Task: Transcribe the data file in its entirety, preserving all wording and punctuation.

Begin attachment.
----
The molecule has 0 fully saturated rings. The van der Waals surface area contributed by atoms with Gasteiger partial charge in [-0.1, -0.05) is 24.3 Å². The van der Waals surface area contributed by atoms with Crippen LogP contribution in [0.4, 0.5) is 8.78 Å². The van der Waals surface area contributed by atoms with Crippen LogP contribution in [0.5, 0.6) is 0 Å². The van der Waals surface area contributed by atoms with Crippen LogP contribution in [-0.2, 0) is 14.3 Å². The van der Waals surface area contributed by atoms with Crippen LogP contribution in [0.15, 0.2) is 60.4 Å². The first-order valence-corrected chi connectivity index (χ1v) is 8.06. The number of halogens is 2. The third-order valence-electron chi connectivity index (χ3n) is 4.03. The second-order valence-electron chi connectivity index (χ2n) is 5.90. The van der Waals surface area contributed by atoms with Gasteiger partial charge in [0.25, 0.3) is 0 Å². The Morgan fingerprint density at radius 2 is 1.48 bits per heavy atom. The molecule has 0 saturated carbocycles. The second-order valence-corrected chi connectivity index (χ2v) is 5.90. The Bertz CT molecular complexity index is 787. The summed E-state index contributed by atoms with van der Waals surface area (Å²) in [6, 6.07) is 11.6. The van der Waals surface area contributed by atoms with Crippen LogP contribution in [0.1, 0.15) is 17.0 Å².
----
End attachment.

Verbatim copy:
The molecule has 0 fully saturated rings. The van der Waals surface area contributed by atoms with Gasteiger partial charge in [-0.1, -0.05) is 24.3 Å². The van der Waals surface area contributed by atoms with Crippen LogP contribution in [0.4, 0.5) is 8.78 Å². The van der Waals surface area contributed by atoms with Crippen LogP contribution in [0.5, 0.6) is 0 Å². The van der Waals surface area contributed by atoms with Crippen LogP contribution in [-0.2, 0) is 14.3 Å². The van der Waals surface area contributed by atoms with Crippen LogP contribution in [0.15, 0.2) is 60.4 Å². The first-order valence-corrected chi connectivity index (χ1v) is 8.06. The number of halogens is 2. The third-order valence-electron chi connectivity index (χ3n) is 4.03. The second-order valence-electron chi connectivity index (χ2n) is 5.90. The van der Waals surface area contributed by atoms with Gasteiger partial charge in [0.25, 0.3) is 0 Å². The Morgan fingerprint density at radius 2 is 1.48 bits per heavy atom. The molecule has 0 saturated carbocycles. The second-order valence-corrected chi connectivity index (χ2v) is 5.90. The Bertz CT molecular complexity index is 787. The summed E-state index contributed by atoms with van der Waals surface area (Å²) in [6, 6.07) is 11.6. The van der Waals surface area contributed by atoms with Crippen LogP contribution in [0.1, 0.15) is 17.0 Å².